The list of permitted items was never published and would change weekly.
Our correspondent said there was a lot of uncertainty about what kind of products Israel was planning to allow into Gaza.
"We know that Israel won't allow the people of Gaza to export anything and we also know Israel won't allow import of raw materials," she said.
'Bit of excitement'
Our correspondent said people greeted the news of items expected in the next few days with "quite a bit of excitement".
"Israel will be allowing spare parts for cars into Gaza. That hasn't been allowed in for a few years although it has been smuggled through tunnels," she said.
"It will also allow oil for engines, tyres, spare parts for agriculture, furniture, make-up and perfume."
Officials at a freight terminal at the Israeli side of the crossing [known to Israelis as Kerem Shalom] said they were ready to handle up to 120 lorryloads a day of food and trade goods for Gaza as soon as Palestinian co-ordinators organised the extra capacity on their side.
"The list of items that will not be allowed into the Gaza Strip is still being concluded and will be published later," an official said.
At Keram Abu Salem, everything was offloaded in big corrals made of two-storey-high concrete slabs.
After the Israeli lorries left, the gates were closed, and Palestinian drivers coming in from the Gaza side reloaded the shipments.
Ahmed Yousef, the Hamas deputy foreign minister in Gaza, has dismissed Israel's new conditions as a public-relations stunt and said it would not greatly improve conditions in Gaza.
"This is just another way for Israel to deceive the world," he told Al Jazeera on Monday.
The blockade of Gaza, implemented three years ago, has been criticised as collective punishment of 1.5 million Palestinians.
Israel came under strong pressure to ease the blockade after its May 31 raid on a Gaza-bound aid flotilla ships killed nine activists, sparking an international outcry.
The naval blockade will remain even under the new rules.
Binyamin Netanyahu, the Israeli prime minister, has said the new order "strengthens our position towards our friends" in the world.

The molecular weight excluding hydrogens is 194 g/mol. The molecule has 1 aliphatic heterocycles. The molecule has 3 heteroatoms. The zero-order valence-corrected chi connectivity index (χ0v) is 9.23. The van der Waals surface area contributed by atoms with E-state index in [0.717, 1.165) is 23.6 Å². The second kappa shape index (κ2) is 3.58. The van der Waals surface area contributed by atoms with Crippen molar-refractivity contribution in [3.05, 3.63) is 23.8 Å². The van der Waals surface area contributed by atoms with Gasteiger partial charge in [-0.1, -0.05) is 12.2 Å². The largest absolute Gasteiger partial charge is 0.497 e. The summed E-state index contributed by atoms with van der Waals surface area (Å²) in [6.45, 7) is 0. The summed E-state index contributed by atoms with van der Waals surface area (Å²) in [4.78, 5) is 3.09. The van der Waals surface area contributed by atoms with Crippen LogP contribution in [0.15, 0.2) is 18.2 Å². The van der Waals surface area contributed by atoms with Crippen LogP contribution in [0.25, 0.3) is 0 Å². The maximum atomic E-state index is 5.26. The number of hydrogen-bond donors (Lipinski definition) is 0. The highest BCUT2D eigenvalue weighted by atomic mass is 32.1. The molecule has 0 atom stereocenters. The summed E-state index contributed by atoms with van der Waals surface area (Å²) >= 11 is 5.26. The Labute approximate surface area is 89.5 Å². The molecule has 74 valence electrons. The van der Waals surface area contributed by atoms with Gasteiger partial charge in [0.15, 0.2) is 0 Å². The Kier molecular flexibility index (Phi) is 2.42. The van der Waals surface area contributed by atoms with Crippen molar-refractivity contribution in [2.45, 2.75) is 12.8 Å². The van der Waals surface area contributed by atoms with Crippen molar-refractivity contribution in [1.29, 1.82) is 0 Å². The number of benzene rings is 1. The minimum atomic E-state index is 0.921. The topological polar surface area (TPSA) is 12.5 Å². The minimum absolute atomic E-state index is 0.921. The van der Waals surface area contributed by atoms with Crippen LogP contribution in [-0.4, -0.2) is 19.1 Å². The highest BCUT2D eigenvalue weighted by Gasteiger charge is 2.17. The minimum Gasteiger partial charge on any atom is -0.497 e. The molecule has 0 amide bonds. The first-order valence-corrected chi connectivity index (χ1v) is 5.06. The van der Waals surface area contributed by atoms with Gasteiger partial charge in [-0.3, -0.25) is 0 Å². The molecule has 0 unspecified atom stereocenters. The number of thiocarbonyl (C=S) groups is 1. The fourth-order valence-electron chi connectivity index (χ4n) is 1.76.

"It pulls the rug out from under Hamas's main propaganda tool and its patrons in Iran, who pretend there's a humanitarian crisis in Gaza," he said on Monday.
Israel has said the siege is a necessary measure to prevent smuggling of weapons to Hamas, which rules the strip.
Hamas dismisses the Israeli reasoning as untrue.
Gilad Erdan, Israel's environment minister, admitted that the blockade did not achieve the desired effect of weakening Hamas.
"The blockade caused damage to us: it did not enable us to weaken the Hamas power or to speed up the release of Gilad Shalit," he told Israel army radio.
"One should not cling to principles that bring no profit and for which one has to pay."
Unfettered access urged
Critics say the new rules could still make it difficult to import building materials to rebuild the territory, which was heavily damaged during Israel's 22-day assault which started in late December 2008.
Christopher Gunness of UNRWA, the United Nations relief agency that looks after Palestinian refugees, said: "We need to have the blockade fully lifted."
"The Israeli strategy is to make the international community talk about a bag of cement here, a project there. We need full unfettered access through all the crossings," he told the Reuters news agency.
Mahmoud Abbas, the Palestinian president, also repeated his calls for the total removal of the blockade.
He said that letting some materials in was not the way to end the suffering of Palestinians in the enclave.